By | Published On: February 8, 2015 |

I see a lot of people from different walks of life in my consulting practice. Most of my clients approach me because they are looking for help with managing feelings of stress and anxiety that have become overwhelming for them.

Some of these clients also have problems with their weight. When you think about it, it’s no surprise the two often go hand in hand. Feelings of emotional discomfort can send all of us to raid the fridge at the best of times, but for some people, overeating becomes a normal response to stress, and they find themselves putting on weight, often adding to their feelings of unhappiness.

I am a great believer in the power of good nutrition to combat stress. A diet that is full of nutritious, real food (as opposed to junk food) will leave you feeling fuller for longer, and with more energy. I also believe in supplements where relevant especially to help manage pain, combat joint stiffness that prevents us from getting enough exercise, and keeping our gut healthy which in turn digests food better. The benefits of turmeric or curcumin are highly regarded for this purpose and well researched. You can read more about it here:https://lyfebotanicals.com/health/turmeric-benefits/

If you want to lose weight and make lasting changes to your eating habits though, it helps to examine the triggers behind your emotional eating. This is an area that we’ll cover in more detail in the next blog – today I’ll focus purely on the physical aspect of losing weight.

With every year, it seems that yet another celebrity-endorsed, “miracle” diet pops up that promises to help you lose excess weight very quickly. But with often contradictory messages (should you eat carbs? Avoid them altogether? Fruit or no fruit? Feast or fast?) it can be hard to work out what’s going to be best for you.

Luckily, the BDA (British Dietetic Association) has done a lot of that legwork for you – on the NHS choices website, it reviews the most popular diets of 2015, listing their pros and cons from a nutritional perspective. I won’t list all their findings but to summarise:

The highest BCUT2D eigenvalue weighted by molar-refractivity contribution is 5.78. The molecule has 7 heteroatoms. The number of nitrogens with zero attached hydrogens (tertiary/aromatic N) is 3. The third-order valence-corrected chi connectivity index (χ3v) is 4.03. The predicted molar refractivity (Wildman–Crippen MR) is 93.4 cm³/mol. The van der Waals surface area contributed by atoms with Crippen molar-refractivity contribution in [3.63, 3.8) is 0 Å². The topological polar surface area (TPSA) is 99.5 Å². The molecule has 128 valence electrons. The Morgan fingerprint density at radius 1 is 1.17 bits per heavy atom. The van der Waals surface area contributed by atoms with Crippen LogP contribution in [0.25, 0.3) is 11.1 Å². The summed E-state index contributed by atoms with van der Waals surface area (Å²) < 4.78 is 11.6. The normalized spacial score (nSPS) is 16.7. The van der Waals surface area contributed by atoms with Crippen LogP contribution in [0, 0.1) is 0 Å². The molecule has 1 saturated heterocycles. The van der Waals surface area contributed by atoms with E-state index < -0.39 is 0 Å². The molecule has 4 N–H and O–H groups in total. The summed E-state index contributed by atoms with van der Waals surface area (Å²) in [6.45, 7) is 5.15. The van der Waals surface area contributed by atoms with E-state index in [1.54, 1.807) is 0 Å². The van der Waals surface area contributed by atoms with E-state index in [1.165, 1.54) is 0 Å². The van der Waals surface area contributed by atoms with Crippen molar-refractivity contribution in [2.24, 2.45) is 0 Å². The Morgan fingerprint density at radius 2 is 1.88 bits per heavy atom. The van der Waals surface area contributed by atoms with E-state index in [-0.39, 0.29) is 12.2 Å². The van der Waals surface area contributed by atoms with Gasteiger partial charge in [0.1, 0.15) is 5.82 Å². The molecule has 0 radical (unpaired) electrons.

• The popular 5:2 diet (where you eat normally for five days of the week and severely restrict your calorie intake on two of them) gets a relative thumbs up, although the reviewers recommend following one of the versions written by a dietician (such as the “2-Day Diet”) which is more nutritionally balanced than some others.
  • The Alkaline Diet is rubbished from a scientific point of view (the body maintains its pH balance regardless of diet) but, due to its inclusion of lots of fruit and vegetables, gets a warm reception from the BDA.
  • Meetings-based diets (such as Weight Watchers or Slimming World) are praised for their balance of protein, carbs, fruit and veg, as well as the emotional support provided by the meetings. However, the BDA warns that you need to make sure you’ve educated yourself about portion sizes and calories counts once you leave the confines of the programme or you may end up piling the weight back on.
  • High protein diets like Atkins, the Paleo diet and Dukan get high scores for rapid weight loss, but the BDA warns that the side effects can be very unpleasant, and include bad breath, tiredness, dizziness and constipation. It also warns that cutting out key food groups such as carbohydrates can lead to nutritional deficiencies in the long term.
  • Meal replacement programmes such as Lighter Life and the Slim-Fast diet are easy to follow as all the guesswork is taken out, but don’t educate you about good nutrition. This makes it more likely that you’ll put the weight back on after finishing the programme unless you seek that information out elsewhere. You’re also in trouble if you don’t like the taste of the meal replacements! However, the counselling side of the Lighter Life diet gets approval for helping you look at your emotional relationship with food.
  • Rosemary Conley’s diet and fitness plans get the biggest thumbs up. The low fat diet, combined with exercise, portion control education and support from clubs and long-term weight management programme is considered the most helpful – the main negative from the BDA is that some low-fat products aren’t always healthier as they can still be high in sugar and calories.

I’m not a big fan of short term, rapid weight loss diets, except in medically advised circumstances. But I understand that sometimes you need to see results in order to get going and then stay motivated. For my money, the NHS’s own 12 week weight loss plan is the best option. Not only is it free (which, in a world where the diet industry makes billions of pounds a year is not to be sniffed at) but has been created by specialist dieticians so you know you won’t be missing out on any crucial nutrients. You’ll get 12 weekly information packs which include diet and exercise advice including challenges to keep you motivated and can download free podcasts such as the Couch to 5K.

In the next blog, I’ll look at the psychological side to losing weight, and give you some hints and tips as to what’s worked for my clients when they’ve taken a more holistic view of their eating habits.

Until next time………..